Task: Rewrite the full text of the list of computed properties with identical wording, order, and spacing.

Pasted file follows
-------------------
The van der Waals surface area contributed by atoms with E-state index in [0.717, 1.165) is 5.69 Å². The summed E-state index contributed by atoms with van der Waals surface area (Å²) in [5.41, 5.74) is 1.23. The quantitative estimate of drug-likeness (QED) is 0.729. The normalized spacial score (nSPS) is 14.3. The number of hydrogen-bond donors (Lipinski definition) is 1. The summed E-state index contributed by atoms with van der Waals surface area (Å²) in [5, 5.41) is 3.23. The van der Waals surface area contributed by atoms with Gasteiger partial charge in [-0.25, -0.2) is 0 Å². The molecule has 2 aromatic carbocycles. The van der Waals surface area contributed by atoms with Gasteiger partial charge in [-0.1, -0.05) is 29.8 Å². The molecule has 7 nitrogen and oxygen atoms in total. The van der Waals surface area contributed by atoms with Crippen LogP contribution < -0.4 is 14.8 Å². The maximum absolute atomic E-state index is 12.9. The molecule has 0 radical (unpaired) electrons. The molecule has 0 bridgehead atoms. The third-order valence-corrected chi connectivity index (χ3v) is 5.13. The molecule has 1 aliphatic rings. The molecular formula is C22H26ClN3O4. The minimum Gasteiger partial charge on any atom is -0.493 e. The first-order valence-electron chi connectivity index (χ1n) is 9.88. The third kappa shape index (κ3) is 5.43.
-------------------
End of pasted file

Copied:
The van der Waals surface area contributed by atoms with E-state index in [0.717, 1.165) is 5.69 Å². The summed E-state index contributed by atoms with van der Waals surface area (Å²) in [5.41, 5.74) is 1.23. The quantitative estimate of drug-likeness (QED) is 0.729. The normalized spacial score (nSPS) is 14.3. The number of hydrogen-bond donors (Lipinski definition) is 1. The summed E-state index contributed by atoms with van der Waals surface area (Å²) in [5, 5.41) is 3.23. The van der Waals surface area contributed by atoms with Gasteiger partial charge in [-0.25, -0.2) is 0 Å². The molecule has 2 aromatic carbocycles. The van der Waals surface area contributed by atoms with Gasteiger partial charge in [-0.1, -0.05) is 29.8 Å². The molecule has 7 nitrogen and oxygen atoms in total. The van der Waals surface area contributed by atoms with Crippen LogP contribution < -0.4 is 14.8 Å². The maximum absolute atomic E-state index is 12.9. The molecule has 0 radical (unpaired) electrons. The molecule has 0 bridgehead atoms. The third-order valence-corrected chi connectivity index (χ3v) is 5.13. The molecule has 1 aliphatic rings. The molecular formula is C22H26ClN3O4. The minimum Gasteiger partial charge on any atom is -0.493 e. The first-order valence-electron chi connectivity index (χ1n) is 9.88. The third kappa shape index (κ3) is 5.43.